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  10. Beautifully said. You excel at atmospheric setting. You can infuse so much emotion into the sea and your surroundings. Brilliant!

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  11. How far are you from the sea? We were 50 miles from it in Florida, but I’m back living near where I grew up, which is not near water. I know what you mean about summer. Though I am not an introvert, I have a low tolerance for heat. I’m enjoying the brightness and positive energy of summer, but my mind and body soar in the crisp air of autumn.

    Thanks for sharing the lovely words and photos.

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    • I do, though I haven’t done it much. We used to have a ferry to Norway from our town and loved the 24 hour journey on the ship, went a few times. We’ve still got a ferry to Amsterdam, but as I’m not a big fan of that city there isn’t the same desire to go. I once went on a gulet cruise in Turkey (a traditional wooden boat) and that was heaven. Unfortunately I do get sea sick, but I’m willing to put up with it for a trip on the water!

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  12. Andrea, such stunning imagery in your writing! And how beautifully you capture how I feel about the sea as well. We have plenty of “quilts of rusty kelp” around here – not crazy about that, but I do miss our coastal home when away!

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  13. So lovely, your words and picture, Andrea 🙂 I can identify totally with your comment, “When you grow up with the sea, you can never be comfortable anywhere else. The air will always be too thick”. I also know what you mean about neglecting the sea for months, especially when it’s grey, drizzly and shrouded in mist.
    Although I can see the sea from my window, it is still a three-quarter’s of an hour walk (often breathing in car fumes en route) or a car’s journey away, which rather deters me from going there as often as I would like. I used to live two minutes’ walk from the sea, so had a salty sea walk every day.

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  14. Andrea, wonderful words and images as always you are so talented at putting us there with you. The sea is a powerful force, something I have the greatest respect for. It feeds me stories. I have not been to my favourite spot for some time but I would sit there watching the children play among the rocks and stories pop into my head. Don’t know why but the sea does that to me. I prefer the rough sea, an empty beach on a winters day. In Australia the summers get too crowded for me. I call it people soup. Winter is quiet and all I can hear is the ocean whispering to me.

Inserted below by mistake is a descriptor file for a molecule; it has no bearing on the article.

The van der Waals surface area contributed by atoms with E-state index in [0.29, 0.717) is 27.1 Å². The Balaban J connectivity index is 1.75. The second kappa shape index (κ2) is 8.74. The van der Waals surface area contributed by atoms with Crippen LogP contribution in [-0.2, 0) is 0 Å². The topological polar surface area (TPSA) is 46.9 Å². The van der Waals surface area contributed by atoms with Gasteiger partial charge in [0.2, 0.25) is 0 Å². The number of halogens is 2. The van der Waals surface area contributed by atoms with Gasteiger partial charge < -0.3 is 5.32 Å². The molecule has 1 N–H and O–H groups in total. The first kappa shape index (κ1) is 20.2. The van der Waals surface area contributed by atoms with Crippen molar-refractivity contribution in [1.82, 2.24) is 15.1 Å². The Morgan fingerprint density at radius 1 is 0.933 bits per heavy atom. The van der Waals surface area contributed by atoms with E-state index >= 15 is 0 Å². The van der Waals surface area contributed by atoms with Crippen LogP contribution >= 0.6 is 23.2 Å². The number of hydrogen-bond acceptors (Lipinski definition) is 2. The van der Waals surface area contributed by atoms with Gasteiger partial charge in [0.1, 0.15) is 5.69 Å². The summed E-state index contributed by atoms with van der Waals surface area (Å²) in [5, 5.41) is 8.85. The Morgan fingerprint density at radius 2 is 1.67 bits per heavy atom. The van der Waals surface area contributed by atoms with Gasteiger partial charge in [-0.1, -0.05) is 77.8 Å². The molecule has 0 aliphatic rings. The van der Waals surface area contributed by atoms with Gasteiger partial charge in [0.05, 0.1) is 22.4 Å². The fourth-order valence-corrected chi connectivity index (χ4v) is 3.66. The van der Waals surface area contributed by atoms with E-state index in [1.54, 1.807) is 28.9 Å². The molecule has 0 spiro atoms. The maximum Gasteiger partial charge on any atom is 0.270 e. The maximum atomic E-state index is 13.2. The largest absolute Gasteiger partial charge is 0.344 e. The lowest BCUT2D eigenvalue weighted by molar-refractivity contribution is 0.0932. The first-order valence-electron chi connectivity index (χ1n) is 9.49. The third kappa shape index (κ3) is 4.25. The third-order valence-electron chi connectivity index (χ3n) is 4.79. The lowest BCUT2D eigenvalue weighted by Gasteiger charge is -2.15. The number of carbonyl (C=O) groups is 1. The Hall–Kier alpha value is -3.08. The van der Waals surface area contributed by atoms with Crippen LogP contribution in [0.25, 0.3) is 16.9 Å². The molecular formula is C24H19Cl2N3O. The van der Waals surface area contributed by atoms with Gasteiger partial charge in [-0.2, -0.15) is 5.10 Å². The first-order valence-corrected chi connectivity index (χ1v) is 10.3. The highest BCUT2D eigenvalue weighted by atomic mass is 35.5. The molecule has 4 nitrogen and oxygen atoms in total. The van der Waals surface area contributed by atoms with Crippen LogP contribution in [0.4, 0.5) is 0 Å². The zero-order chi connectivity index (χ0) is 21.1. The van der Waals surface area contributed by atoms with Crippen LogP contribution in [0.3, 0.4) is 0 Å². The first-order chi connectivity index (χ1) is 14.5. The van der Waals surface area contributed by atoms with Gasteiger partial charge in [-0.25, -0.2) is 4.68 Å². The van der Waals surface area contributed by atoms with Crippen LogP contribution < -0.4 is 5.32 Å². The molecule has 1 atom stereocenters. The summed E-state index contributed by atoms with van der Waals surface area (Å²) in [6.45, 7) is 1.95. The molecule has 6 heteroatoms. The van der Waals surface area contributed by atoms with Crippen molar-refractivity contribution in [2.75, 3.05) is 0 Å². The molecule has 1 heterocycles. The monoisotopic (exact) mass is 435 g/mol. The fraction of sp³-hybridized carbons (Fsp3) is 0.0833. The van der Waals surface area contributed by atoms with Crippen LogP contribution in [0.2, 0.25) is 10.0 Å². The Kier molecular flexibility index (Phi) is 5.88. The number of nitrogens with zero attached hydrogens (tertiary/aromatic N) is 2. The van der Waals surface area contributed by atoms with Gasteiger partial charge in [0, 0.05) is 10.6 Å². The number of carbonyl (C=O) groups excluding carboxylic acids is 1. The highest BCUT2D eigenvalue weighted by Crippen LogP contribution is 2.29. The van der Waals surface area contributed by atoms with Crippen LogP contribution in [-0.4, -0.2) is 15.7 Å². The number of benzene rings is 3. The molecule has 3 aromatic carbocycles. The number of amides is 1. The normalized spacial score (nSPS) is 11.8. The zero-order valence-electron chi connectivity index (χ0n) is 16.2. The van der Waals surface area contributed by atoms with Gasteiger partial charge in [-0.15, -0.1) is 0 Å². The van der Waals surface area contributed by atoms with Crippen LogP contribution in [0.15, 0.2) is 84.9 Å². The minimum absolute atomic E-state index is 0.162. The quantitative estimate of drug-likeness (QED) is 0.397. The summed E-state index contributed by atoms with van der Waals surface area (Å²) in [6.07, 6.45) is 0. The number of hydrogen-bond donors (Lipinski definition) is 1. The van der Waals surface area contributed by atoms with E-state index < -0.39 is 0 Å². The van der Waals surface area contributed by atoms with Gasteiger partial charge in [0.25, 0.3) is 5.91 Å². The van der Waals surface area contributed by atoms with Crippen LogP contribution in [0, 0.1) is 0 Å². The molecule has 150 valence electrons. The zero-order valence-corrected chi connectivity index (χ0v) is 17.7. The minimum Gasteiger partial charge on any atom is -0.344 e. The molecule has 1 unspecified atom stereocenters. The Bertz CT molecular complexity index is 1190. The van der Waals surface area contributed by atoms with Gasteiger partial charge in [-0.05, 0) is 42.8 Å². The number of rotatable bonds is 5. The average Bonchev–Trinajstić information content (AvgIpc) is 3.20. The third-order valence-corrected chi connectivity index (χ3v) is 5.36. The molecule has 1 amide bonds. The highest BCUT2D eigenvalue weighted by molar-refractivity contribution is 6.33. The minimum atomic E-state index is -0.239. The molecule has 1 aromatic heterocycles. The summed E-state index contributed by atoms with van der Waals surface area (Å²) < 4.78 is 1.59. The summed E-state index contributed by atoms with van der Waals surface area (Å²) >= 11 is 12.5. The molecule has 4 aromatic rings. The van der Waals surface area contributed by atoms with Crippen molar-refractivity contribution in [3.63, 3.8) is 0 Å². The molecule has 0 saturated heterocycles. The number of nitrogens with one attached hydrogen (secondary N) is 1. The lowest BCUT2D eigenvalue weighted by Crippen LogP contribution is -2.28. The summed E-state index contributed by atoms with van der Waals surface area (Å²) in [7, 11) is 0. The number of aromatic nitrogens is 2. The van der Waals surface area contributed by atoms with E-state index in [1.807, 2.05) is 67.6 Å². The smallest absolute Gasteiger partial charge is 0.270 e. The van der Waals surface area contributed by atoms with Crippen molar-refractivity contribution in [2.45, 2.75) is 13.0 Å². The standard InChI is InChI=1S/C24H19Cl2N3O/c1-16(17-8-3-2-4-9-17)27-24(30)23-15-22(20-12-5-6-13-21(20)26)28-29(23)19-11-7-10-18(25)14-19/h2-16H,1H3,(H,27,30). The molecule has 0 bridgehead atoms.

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  15. Andrea – This may be my favorite of all your post and you have so many fine ones to select from. I too love the sea and your lyrical writing brings the magic home to the reader. I especially loved the area where you talked to the sea and the sea gave you words back. Brilliant!

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  16. The sea, ahhhhh 🙂 I live on an island so I know what it is to have water nearby. It centers us, gives us hope, makes us realize our connection to nature… so much. I loved the flow of the words as much as the photos, Andrea ❤ By the way your love of autumn sounds equivalent to my love of summer.

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  17. Both my parents came from Norfolk and so in the summer we would go to the North Norfolk beaches, usually the most remote ones (Horsey) which as a small child I found rather a strain! The sea and the beach can bring interesting things out in people. My father, who was rather a serious academic, would become rather playful and silly. It was a lovely side of his character which only the sea seemed to bring forth. He had come to the same beach as a child and so maybe the memory of himself as a child returned to him with the waves.

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    • I’m glad it had that magical effect on your father – my dad would still wear his suit trousers and shirt on the beach! I’ve always thought of Norfolk as very atmospheric (especially when I’ve just read Elly Griffiths entire series of crime novels set there) though I’ve never been.

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  18. Here I am — late again. (Drat WordPress and it’s refusal to send email notifications…)
    Andrea, it would be impossible to choose a group of your posts to rank as your best — because each one is a treasure to read. However, this surely must be one of your finest. Particularly your description, “There wasn’t the air to breathe. I was packaged and tamed like the water around me.”
    Wishing you a week filled with happy wonder. Hugs.

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  19. I think everybody who reads this will want to live by the sea and regret not doing so already. I love how close you bring your reader’s senses to nature. The photos are beautiful as well, somehow Skegness never manages to conjure the same emotions though.

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  20. Sigh. I just love the way you write. I could read your words every day and still not be finished with wanting more. I feel that same urging for the sea, and I ignore it as long as I can. For me, your words give me a bit of an ache in my chest. Even in my gut. Because by the sea is where I belong, yet it’s so difficult to be there. In less than three weeks I get my 7 days by the NJ ocean, where I wake up hours before anyone else in the rented house and walk the soft sand along the surf for miles, watching the sun wake up the seagulls. I soak it in as much as humanly possible, to dull the ache.

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  21. I’m a bit late in reading this lovely post. You have described my own feelings perfectly!! I am never too far from the sea on the island here though where I have moved is a bit further ( we have to drive a few minutes instead of walk to the shore) but made up for by the gorgeous woodlands and all the adventures of a more rural life. Every day a little drama unfolds out on the back deck and mountain side,whether it be an argument between hummingbirds or the death of a quail chick by a hunting hawk. I always thought I would go to sea when I was young but alas we take to the air usually to go places! What lovely images Andrea! and I love your sand under the nails and the simmer of salty summer limbs!!- and the spray!!!

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  22. This totally speaks to me! I didn’t grow up right by the sea, but I certainly had plenty of access to it. I’m happy to be by the forest now and occasionally have the option to hear the whisper of the sea.

    By the way, I had to circle back to this sentence below because I thought you said “sand martinis.” I was like, Andrea is writing on a whole other level these days! 🙂

    “The sand martins that nest in holes in the cliffs are absent.”